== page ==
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Endogenously decreasing tissue n-6/n-3 fatty acid ratio reduces atherosclerotic lesions in apolipoprotein E-deficient mice by inhibiting systemic and vascular inflammation
Wan J.-B.1; Huang L.-L.1; Rong R.1; Tan R.1; Wang J.1; Kang J.X.1
2010-12-01
Source PublicationArteriosclerosis, Thrombosis, and Vascular Biology
ISSN10795642
Volume30Issue:12Pages:2487-2494
Abstract

Objective- To use the fat-1 transgenic mouse model to determine the role of tissue n-6/n-3 fatty acid ratio in atherosclerotic plaque formation. Although it has been suggested that a low ratio of n-6/n-3 polyunsaturated fatty acids (PUFAs) is more desirable in reducing the risk of atherosclerotic cardiovascular disease, the role of tissue n-6/n-3 fatty acid ratio in atherosclerosis has not been sufficiently tested in a well-controlled experimental system. The fat-1 transgenic mouse model, expressing an n-3 fatty acid desaturase, is capable of producing n-3 PUFAs from n-6 PUFAs and thereby has a ratio of n-6/n-3 fatty acids close to 1:1 in tissues and organs. Methods and Results- To generate apolipoprotein E-deficient plus fat-1 transgenic mice (apoE/fat-1), we crossed heterozygous fat-1 mice with apoE mice. After 14 weeks of a Western-type diet rich in n-6 PUFAs, the apoE/fat-1 mice showed a lower ratio of n-6/n-3 fatty acids than the apoE mice in all organs and tissues tested. The aortic lesion area in apoE/fat-1 mice was significantly reduced when compared with that of apoE littermates (7.14±0.54% versus 13.49±1.61%). There were no differences in plasma cholesterol or high- and low-density lipoprotein levels between the 2 groups, except for a higher triglyceride level in the apoE/fat-1 mice. A significant reduction of interleukin 6 and prostaglandin E2 in both plasma and aorta culture medium was observed in apoE/fat-1 mice. RT-PCR analysis also indicated that the expression of intercellular adhesion molecule-1, monocyte chemoattractant protein-1, interleukin 6, and cyclooxygenase-2 was lower in the aortas and the circulating monocytes from apoE/fat-1 mice. In addition, the expression of nuclear factor κB/p65 in the aorta and the recruitment of macrophages into atherosclerotic plaques were reduced in apoE/fat-1 mice, compared with apoE mice. Conclusion- To our knowledge, this is the first study to provide direct evidence for the role of tissue n-6/n-3 ratio in atherosclerosis using the fat-1 transgenic mouse model. Our findings demonstrate that a decreased n-6/n-3 fatty acid ratio reduces atherosclerotic lesions in apoE mice. This protective effect may be attributed to the antiinflammatory properties of n-3 fatty acids, rather than their lipid-lowering effect. © 2010 American Heart Association. All rights reserved.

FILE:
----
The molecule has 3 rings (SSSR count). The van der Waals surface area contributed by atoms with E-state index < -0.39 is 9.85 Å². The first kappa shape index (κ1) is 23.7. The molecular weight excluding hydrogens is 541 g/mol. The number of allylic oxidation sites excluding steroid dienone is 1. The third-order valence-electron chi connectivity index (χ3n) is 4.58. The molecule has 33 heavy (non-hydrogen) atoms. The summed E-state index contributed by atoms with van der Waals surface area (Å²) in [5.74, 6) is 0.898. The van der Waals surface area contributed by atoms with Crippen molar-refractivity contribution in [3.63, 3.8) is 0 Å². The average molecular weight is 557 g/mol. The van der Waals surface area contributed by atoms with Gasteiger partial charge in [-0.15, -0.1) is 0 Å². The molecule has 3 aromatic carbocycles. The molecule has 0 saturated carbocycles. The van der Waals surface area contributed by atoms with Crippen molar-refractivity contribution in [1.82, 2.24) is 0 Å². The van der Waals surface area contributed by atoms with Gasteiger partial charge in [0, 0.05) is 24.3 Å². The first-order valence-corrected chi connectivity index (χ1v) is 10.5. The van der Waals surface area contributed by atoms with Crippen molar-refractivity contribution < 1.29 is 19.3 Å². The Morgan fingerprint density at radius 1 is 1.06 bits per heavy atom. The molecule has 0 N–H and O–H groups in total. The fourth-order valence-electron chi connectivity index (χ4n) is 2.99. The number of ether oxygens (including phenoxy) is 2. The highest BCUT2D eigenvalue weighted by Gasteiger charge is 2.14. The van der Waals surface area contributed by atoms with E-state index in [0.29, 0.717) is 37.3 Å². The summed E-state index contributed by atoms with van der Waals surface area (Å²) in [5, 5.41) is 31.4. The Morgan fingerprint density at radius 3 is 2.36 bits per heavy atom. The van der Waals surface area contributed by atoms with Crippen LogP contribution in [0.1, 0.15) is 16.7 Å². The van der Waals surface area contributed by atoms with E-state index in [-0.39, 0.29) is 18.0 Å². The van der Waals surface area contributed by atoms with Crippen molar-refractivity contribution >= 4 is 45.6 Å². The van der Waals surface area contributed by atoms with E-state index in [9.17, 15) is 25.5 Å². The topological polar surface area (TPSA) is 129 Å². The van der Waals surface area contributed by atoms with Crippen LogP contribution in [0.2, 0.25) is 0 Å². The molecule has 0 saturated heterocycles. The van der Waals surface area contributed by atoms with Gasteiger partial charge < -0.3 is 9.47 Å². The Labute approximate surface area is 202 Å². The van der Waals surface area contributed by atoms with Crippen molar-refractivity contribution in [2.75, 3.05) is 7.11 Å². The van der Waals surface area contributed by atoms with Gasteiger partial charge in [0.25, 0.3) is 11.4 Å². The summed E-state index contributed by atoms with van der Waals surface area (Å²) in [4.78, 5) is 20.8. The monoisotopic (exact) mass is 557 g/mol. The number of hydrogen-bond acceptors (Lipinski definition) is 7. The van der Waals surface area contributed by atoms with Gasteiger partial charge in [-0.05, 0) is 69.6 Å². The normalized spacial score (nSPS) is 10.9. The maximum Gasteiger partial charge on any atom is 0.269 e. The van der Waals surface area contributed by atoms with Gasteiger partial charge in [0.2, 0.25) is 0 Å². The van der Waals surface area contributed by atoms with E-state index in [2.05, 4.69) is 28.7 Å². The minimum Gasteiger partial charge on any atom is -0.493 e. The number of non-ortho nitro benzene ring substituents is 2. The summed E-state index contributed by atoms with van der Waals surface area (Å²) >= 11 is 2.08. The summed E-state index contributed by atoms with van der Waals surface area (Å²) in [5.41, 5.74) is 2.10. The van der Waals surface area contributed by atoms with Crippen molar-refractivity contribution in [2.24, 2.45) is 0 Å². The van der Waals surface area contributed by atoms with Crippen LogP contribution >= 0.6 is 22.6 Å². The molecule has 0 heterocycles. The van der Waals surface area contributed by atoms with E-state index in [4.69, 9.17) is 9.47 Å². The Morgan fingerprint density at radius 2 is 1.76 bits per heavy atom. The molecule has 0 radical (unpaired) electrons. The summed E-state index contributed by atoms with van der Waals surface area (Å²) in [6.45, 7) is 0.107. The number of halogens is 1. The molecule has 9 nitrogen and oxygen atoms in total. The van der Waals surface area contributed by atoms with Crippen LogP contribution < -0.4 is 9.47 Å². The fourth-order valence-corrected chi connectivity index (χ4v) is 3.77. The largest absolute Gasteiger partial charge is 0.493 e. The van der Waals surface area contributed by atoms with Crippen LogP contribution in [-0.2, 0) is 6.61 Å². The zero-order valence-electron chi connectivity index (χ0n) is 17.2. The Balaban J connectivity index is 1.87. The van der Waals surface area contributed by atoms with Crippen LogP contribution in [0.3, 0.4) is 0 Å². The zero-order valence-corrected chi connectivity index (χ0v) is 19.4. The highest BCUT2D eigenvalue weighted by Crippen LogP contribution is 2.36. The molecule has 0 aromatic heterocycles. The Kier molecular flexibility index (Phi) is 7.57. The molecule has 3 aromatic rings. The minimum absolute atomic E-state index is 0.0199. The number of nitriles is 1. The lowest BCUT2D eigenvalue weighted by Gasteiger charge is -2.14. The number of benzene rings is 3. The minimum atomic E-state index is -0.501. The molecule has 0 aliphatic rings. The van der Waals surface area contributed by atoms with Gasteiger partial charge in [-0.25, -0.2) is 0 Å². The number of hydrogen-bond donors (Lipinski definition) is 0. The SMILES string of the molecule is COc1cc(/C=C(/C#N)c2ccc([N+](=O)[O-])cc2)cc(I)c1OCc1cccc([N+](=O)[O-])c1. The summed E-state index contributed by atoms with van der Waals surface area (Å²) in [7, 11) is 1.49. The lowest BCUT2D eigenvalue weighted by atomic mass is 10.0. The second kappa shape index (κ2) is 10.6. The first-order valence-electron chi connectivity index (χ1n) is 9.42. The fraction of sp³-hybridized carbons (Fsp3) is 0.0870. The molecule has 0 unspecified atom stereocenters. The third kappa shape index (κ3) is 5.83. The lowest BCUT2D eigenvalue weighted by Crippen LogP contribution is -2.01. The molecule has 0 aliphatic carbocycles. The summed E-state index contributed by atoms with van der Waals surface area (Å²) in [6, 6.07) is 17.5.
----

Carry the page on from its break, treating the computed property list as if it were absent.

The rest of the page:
KeywordAtherosclerosis Fat-1 Transgenic Mice Inflammation N-3 Fatty Acids N-6/n-3 Fatty Acid Ratio
DOI10.1161/ATVBAHA.110.210054
URLView the original
Indexed BySCI
WOS Research AreaHematology ; Cardiovascular System & Cardiology
WOS SubjectHematology ; Peripheral Vascular Disease
WOS IDWOS:000284309000034
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Cited Times [WOS]:64   [WOS Record]     [Related Records in WOS]
Document TypeJournal article
CollectionInstitute of Chinese Medical Sciences
Affiliation1.Massachusetts General Hospital
2.Sun Yat-Sen University
Recommended Citation
GB/T 7714
Wan J.-B.,Huang L.-L.,Rong R.,et al. Endogenously decreasing tissue n-6/n-3 fatty acid ratio reduces atherosclerotic lesions in apolipoprotein E-deficient mice by inhibiting systemic and vascular inflammation[J]. Arteriosclerosis, Thrombosis, and Vascular Biology,2010,30(12):2487-2494.
APA Wan J.-B.,Huang L.-L.,Rong R.,Tan R.,Wang J.,&Kang J.X..(2010).Endogenously decreasing tissue n-6/n-3 fatty acid ratio reduces atherosclerotic lesions in apolipoprotein E-deficient mice by inhibiting systemic and vascular inflammation.Arteriosclerosis, Thrombosis, and Vascular Biology,30(12),2487-2494.
MLA Wan J.-B.,et al."Endogenously decreasing tissue n-6/n-3 fatty acid ratio reduces atherosclerotic lesions in apolipoprotein E-deficient mice by inhibiting systemic and vascular inflammation".Arteriosclerosis, Thrombosis, and Vascular Biology 30.12(2010):2487-2494.
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